Since the award was first given in 1901, several Nobel Prizes have been awarded for research changing the understanding of vestibular organs and the inner ear.
In 1914, Austro-Hungarian otologist Robert Bárány, MD, was awarded the Nobel Prize in Physiology or Medicine. It was “for his work on the physiology and pathology of the vestibular apparatus,” according to the Nobel Foundation. He worked on the development of new tools for looking at the balance system of the inner ear.
Prior to his work, the anatomy of inner ear had been well outlined. Dr. Bárány’s research built on that foundation, and described how head rotation was integrated by the sensory organs of the inner ear. He realized that injecting cold or warm water into the auditory canal stimulated the semicircular canals of the inner ear. This suggested temperature changes in the canal created convection movements of endolymphatic fluid, activating the inner ear’s motion sensing systems. This caloric test is still used in research and in routine vestibular system assessments.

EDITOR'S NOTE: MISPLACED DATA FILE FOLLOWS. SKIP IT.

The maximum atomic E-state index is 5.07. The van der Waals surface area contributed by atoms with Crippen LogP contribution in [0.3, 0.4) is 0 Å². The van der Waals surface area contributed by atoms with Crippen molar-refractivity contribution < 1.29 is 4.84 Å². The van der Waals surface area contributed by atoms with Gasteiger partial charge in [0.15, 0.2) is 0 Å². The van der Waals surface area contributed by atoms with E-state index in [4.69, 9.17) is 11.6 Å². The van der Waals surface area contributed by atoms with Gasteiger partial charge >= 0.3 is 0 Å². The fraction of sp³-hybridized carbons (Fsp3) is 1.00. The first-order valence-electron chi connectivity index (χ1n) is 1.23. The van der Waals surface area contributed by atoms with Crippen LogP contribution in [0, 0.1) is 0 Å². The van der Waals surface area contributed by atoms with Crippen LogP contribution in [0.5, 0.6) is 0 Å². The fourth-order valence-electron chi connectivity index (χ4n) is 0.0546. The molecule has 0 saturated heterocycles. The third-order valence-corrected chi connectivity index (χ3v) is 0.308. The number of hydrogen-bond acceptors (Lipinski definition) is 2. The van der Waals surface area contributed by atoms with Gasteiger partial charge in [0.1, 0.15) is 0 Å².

Dr. Bárány was not able to receive the award until 1916, following his release from a Russian prisoner-of-war camp. He was a civilian surgeon attached to the Austrian Army when captured.
A biophysicist who started his research while working for the Hungarian Post Office won the second Nobel Prize with an otolaryngology impact. The 1961 Prize for Medicine or Physiology was awarded to Georg von Békésy, PhD, for his work describing the workings of the inner ear.
Dr. Békésy developed ways to dissect the human ear from a cadaver leaving the cochlea partly intact. Using strobe photography in conjunction with silver flakes as markers, he observed movement in basal membrane stimulated by sound. Different frequencies of sound caused maximal amplitudes to occur at different places along the coil.
This observation, he concluded, showed that sound waves were being locally dispersed before exciting the nerve fibers connecting the cochlea with the brain. This suggested that placement of hair cells along the coil corresponded to a specific frequency. This is the basis for tonotopic or plane coding where the hair cells showing the greatest response were those involved in coding for the fundamental frequency of the sound.